Baptism in Pagan Weddings
The movement that swept throughout the Pagan community in which Pagans were converted to Christianity created a merging of religious traditions. One example of this was in the practice of marriage, “a Pagan marriage could be recognized by the Christian church after the couple received the sacrament of Baptism” (Leeming, 1954, p. 7). Leeming (1954) explained that there was a natural and supernatural bond in any marriage, and in Paganism, although the bond was there, it was still lacking the union between Christ and the Church, therefore in order to recognize the sacrament of marriage in the eyes of the church a baptism needed to take place.
The Symbolism of Water in Pagan Weddings
Pagans hold water to be one of the fundamental elements for life on Earth. Pagans associate water with intuition and the higher self as well as sexuality and fertility (Higginbotham & Higgenbotham, 2003). Water is represented in some form at major ceremonies, such as a wedding.
Fountains are often found on the reception tables of upscale weddings, more for the spectacle of it than for any ancient symbolism, but the fountain can symbolize overflowing love whether the unwitting brides and bridegrooms are aware of it or not. (Kaldera & Schwartzstein, 2019, p. 296)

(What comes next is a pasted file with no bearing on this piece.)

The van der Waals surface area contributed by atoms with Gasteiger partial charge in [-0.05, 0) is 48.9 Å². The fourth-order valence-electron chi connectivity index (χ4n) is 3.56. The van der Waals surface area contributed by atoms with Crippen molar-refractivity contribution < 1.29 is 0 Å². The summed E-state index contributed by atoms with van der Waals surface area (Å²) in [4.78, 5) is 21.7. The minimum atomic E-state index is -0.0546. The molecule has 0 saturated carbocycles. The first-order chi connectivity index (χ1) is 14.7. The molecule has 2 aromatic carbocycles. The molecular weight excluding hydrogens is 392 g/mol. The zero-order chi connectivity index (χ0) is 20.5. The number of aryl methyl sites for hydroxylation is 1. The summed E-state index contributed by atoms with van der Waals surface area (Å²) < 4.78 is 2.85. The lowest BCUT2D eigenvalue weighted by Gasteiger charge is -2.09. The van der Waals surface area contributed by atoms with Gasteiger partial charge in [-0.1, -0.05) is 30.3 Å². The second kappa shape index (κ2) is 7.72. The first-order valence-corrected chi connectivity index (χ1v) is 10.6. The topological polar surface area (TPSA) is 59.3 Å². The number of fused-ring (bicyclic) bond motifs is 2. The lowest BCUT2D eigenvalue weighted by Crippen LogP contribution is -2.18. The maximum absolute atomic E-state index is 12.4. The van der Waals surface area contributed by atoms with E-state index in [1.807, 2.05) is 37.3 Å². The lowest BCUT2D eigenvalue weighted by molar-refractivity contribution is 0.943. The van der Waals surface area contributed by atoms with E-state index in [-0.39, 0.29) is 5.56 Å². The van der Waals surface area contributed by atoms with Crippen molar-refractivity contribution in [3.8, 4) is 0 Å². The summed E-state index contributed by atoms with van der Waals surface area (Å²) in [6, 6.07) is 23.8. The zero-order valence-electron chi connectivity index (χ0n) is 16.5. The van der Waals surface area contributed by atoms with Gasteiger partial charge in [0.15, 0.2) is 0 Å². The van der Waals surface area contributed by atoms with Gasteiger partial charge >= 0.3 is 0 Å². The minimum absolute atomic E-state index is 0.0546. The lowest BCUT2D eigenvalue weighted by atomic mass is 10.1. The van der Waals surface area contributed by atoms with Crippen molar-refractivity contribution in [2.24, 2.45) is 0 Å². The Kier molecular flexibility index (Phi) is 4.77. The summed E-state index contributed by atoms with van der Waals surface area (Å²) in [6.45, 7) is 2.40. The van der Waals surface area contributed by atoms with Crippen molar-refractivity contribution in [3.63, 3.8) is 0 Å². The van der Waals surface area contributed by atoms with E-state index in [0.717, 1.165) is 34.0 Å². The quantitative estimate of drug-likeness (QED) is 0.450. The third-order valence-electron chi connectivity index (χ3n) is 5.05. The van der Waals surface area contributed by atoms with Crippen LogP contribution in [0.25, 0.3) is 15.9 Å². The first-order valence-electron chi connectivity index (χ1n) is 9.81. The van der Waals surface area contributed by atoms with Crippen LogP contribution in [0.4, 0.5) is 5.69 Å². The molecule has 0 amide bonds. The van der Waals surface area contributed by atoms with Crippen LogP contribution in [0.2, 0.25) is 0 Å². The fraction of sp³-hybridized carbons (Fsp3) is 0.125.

Many traditional Pagan weddings also display small figures such as mermaids, shells, and water to invoke the powers of river and sea Goddesses who are often known to oversee love and marriage (Kaldera & Schwartzstein, 2019).
The Symbolism of Water in Hindu Rituals
The core constitution of many Hindu rituals is to purify the body and soul and increase the connection to the higher bodies and to God (Joshi & Fawcett, 2001). The Hindus do not pray to the sacred water that absorbs pollutants and washes them away, but rather they pray to the “source of life and spirituality within water” (Joshi & Fawcett, 2001, p.3).
History of Baptism in Hinduism
Hinduism dates back to around 1500 BC from the area of what is now Pakistan. Hindu sacred texts were written in Sanskrit, as were the philosophies of yoga (Gatrad et al., 2004). Water is especially sacred in Hinduism for its spiritually cleansing and healing properties, especially rivers such as the Ganges (Khan, 2014). Although not traditionally called a baptism, Hindus believe that those who bathe in the Ganges, or if a part of themselves such as hair or bone is left on the bank of the river, they will reach paradise (Khan, 2014). Even though Hindu society “is based on a very rigid caste system that forbids interaction between different castes, sacred rivers function as great equalizers. In the sacred water, distinctions of caste are dissolved, as all sins fall away” (Khan, 2014, para. 8).
Customs of Water at Birth and Death in Hinduism